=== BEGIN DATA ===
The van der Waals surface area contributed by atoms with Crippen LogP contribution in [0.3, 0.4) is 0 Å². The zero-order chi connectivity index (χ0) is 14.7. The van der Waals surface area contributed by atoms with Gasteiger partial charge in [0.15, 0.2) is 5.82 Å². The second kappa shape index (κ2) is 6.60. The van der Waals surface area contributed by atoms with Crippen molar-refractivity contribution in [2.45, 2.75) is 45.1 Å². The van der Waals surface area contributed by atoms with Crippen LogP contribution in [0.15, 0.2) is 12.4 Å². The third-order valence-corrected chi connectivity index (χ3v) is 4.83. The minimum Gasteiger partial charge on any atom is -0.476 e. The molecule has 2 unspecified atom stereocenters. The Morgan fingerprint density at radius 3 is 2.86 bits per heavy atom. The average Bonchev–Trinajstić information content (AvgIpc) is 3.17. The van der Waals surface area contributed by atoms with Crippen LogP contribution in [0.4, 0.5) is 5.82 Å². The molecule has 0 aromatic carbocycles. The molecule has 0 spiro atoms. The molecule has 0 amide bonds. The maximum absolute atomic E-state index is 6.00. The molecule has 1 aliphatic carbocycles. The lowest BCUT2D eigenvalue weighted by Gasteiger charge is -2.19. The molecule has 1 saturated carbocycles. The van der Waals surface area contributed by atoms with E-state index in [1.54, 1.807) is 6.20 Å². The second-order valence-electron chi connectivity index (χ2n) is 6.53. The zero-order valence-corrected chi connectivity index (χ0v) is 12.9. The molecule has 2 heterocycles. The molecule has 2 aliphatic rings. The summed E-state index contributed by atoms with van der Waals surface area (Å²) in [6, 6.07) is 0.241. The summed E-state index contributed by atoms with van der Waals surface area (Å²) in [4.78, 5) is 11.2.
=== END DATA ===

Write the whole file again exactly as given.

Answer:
The van der Waals surface area contributed by atoms with Crippen LogP contribution in [0.3, 0.4) is 0 Å². The zero-order chi connectivity index (χ0) is 14.7. The van der Waals surface area contributed by atoms with Gasteiger partial charge in [0.15, 0.2) is 5.82 Å². The second kappa shape index (κ2) is 6.60. The van der Waals surface area contributed by atoms with Crippen molar-refractivity contribution in [2.45, 2.75) is 45.1 Å². The van der Waals surface area contributed by atoms with Crippen LogP contribution in [0.15, 0.2) is 12.4 Å². The third-order valence-corrected chi connectivity index (χ3v) is 4.83. The minimum Gasteiger partial charge on any atom is -0.476 e. The molecule has 2 unspecified atom stereocenters. The Morgan fingerprint density at radius 3 is 2.86 bits per heavy atom. The average Bonchev–Trinajstić information content (AvgIpc) is 3.17. The van der Waals surface area contributed by atoms with Crippen LogP contribution in [0.4, 0.5) is 5.82 Å². The molecule has 0 aromatic carbocycles. The molecule has 0 spiro atoms. The molecule has 0 amide bonds. The maximum absolute atomic E-state index is 6.00. The molecule has 1 aliphatic carbocycles. The lowest BCUT2D eigenvalue weighted by Gasteiger charge is -2.19. The molecule has 1 saturated carbocycles. The van der Waals surface area contributed by atoms with E-state index in [1.54, 1.807) is 6.20 Å². The second-order valence-electron chi connectivity index (χ2n) is 6.53. The zero-order valence-corrected chi connectivity index (χ0v) is 12.9. The molecule has 2 heterocycles. The molecule has 2 aliphatic rings. The summed E-state index contributed by atoms with van der Waals surface area (Å²) in [6, 6.07) is 0.241. The summed E-state index contributed by atoms with van der Waals surface area (Å²) in [4.78, 5) is 11.2.